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Saving for Children Guide

 

Child Trust Fund


The Government launched the tax-free Child Trust Fund in April 2005 in a bid to encourage more parents to save for their children. Every child born since 1 September 2002 is eligible for a £250 voucher which can be redeemed with a savings or investment institution approved to sell Child Trust Funds. You will receive your voucher automatically once you have registered your new baby for Child Benefit. Children from families on a low income receive £500.

The money must remain invested until the child reaches age 18 at which point it is paid directly to the child. The present Government aims to make a second £250 or £500 payment into the fund when the child reaches age seven. Parents, grandparents or friends can top up the funds up to £1,200 per year.

There are more than 50 approved providers of Child Trust Fund accounts. You have three choices – a cash account, a shares account or a ‘stakeholder’ account. This last one is essentially a shares account which will switch your holdings away from shares and into less risky assets such as bonds and cash as your child approaches the age of 18.

The benefits of the Child Trust Fund are that it is simple in structure and charges in a stakeholder account are capped at 1.5 per cent per year. In addition, there is no tax payable on income or capital gains in the Child Trust Fund. The major disadvantage to the Child Trust Fund is that it is inflexible – you cannot access the money before the child is 18, at which point the child may spend it as he or she wishes.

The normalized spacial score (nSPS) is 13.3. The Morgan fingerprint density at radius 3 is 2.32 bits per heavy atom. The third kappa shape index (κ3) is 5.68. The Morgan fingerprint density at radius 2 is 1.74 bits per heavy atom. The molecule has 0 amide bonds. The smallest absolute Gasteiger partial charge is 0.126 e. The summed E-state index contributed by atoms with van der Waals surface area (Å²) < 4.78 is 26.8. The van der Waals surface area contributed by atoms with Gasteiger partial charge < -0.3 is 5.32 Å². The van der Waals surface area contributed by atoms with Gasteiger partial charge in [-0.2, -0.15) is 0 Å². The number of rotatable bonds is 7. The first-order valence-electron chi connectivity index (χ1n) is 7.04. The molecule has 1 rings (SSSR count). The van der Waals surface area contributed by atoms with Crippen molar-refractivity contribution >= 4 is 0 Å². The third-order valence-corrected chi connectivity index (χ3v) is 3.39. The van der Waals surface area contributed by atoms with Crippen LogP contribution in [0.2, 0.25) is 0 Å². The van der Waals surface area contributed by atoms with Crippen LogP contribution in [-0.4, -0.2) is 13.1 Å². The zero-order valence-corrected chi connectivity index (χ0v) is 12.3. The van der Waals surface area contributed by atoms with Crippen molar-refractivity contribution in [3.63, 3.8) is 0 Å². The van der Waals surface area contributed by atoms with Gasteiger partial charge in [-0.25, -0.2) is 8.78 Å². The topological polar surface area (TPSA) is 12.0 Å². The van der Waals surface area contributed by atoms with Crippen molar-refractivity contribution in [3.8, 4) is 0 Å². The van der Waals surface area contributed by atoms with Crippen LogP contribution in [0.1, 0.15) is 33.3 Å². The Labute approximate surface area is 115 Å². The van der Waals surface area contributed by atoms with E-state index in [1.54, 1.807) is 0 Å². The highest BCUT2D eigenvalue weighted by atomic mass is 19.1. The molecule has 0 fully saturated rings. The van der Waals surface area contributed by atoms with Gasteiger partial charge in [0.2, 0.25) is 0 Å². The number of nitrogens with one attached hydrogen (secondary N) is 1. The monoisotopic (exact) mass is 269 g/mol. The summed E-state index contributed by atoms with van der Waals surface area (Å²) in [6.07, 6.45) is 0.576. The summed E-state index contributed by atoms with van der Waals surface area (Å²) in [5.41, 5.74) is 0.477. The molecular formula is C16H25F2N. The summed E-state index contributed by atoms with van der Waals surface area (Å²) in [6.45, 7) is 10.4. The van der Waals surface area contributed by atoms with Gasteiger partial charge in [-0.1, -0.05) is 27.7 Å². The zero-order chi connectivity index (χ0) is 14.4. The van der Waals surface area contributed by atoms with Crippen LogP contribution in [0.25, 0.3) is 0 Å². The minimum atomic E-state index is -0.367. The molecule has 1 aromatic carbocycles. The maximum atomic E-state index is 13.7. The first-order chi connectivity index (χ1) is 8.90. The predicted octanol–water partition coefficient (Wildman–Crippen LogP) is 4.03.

For a list of providers* and more information about the Child Trust Fund, see www.childtrustfund.gov.uk, or call the Child Trust Fund helpline on 0845 302 1470.

*Baillie Gifford does not offer a Child Trust Fund.

 
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Data provided by FE fundinfo. Care has been taken to ensure that the information is correct, but FE fundinfo neither warrants, represents nor guarantees the contents of information, nor does it accept any responsibility for errors, inaccuracies, omissions or any inconsistencies herein. Past performance does not predict future performance, it should not be the main or sole reason for making an investment decision. The value of investments and any income from them can fall as well as rise.

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